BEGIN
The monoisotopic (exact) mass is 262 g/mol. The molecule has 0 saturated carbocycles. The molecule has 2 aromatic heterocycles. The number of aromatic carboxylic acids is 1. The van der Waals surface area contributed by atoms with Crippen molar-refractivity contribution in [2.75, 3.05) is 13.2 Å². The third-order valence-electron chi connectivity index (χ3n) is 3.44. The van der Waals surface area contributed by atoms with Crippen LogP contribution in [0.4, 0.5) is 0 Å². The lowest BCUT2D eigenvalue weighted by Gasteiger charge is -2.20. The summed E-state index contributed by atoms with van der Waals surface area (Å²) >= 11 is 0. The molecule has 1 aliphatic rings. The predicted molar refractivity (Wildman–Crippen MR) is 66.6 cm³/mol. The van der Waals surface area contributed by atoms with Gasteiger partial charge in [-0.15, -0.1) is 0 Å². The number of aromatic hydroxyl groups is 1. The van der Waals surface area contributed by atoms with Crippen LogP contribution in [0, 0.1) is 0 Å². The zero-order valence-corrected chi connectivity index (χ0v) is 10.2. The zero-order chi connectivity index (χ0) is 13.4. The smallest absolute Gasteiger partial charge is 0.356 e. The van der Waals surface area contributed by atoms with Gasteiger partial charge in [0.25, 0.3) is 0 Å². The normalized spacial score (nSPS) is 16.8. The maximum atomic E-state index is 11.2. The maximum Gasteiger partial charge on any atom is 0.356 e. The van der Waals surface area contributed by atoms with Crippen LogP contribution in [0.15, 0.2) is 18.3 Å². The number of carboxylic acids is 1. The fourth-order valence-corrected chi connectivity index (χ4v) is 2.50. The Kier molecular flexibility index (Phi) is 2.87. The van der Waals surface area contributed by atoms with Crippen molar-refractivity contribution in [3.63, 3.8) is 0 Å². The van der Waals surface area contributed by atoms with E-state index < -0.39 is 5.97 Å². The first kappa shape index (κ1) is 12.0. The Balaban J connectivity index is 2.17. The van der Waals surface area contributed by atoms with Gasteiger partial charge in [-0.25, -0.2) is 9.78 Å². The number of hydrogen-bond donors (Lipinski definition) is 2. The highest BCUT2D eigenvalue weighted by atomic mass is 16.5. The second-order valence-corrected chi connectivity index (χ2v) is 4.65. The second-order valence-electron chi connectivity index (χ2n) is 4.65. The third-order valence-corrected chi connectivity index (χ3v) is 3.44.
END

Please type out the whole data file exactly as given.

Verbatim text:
The monoisotopic (exact) mass is 262 g/mol. The molecule has 0 saturated carbocycles. The molecule has 2 aromatic heterocycles. The number of aromatic carboxylic acids is 1. The van der Waals surface area contributed by atoms with Crippen molar-refractivity contribution in [2.75, 3.05) is 13.2 Å². The third-order valence-electron chi connectivity index (χ3n) is 3.44. The van der Waals surface area contributed by atoms with Crippen LogP contribution in [0.4, 0.5) is 0 Å². The lowest BCUT2D eigenvalue weighted by Gasteiger charge is -2.20. The summed E-state index contributed by atoms with van der Waals surface area (Å²) >= 11 is 0. The molecule has 1 aliphatic rings. The predicted molar refractivity (Wildman–Crippen MR) is 66.6 cm³/mol. The van der Waals surface area contributed by atoms with Gasteiger partial charge in [-0.15, -0.1) is 0 Å². The number of aromatic hydroxyl groups is 1. The van der Waals surface area contributed by atoms with Crippen LogP contribution in [0, 0.1) is 0 Å². The zero-order valence-corrected chi connectivity index (χ0v) is 10.2. The zero-order chi connectivity index (χ0) is 13.4. The smallest absolute Gasteiger partial charge is 0.356 e. The van der Waals surface area contributed by atoms with Gasteiger partial charge in [0.25, 0.3) is 0 Å². The normalized spacial score (nSPS) is 16.8. The maximum atomic E-state index is 11.2. The maximum Gasteiger partial charge on any atom is 0.356 e. The van der Waals surface area contributed by atoms with Crippen LogP contribution in [0.15, 0.2) is 18.3 Å². The number of carboxylic acids is 1. The fourth-order valence-corrected chi connectivity index (χ4v) is 2.50. The Kier molecular flexibility index (Phi) is 2.87. The van der Waals surface area contributed by atoms with Crippen molar-refractivity contribution in [3.63, 3.8) is 0 Å². The van der Waals surface area contributed by atoms with E-state index < -0.39 is 5.97 Å². The first kappa shape index (κ1) is 12.0. The Balaban J connectivity index is 2.17. The van der Waals surface area contributed by atoms with Gasteiger partial charge in [-0.25, -0.2) is 9.78 Å². The number of hydrogen-bond donors (Lipinski definition) is 2. The highest BCUT2D eigenvalue weighted by atomic mass is 16.5. The second-order valence-corrected chi connectivity index (χ2v) is 4.65. The second-order valence-electron chi connectivity index (χ2n) is 4.65. The third-order valence-corrected chi connectivity index (χ3v) is 3.44.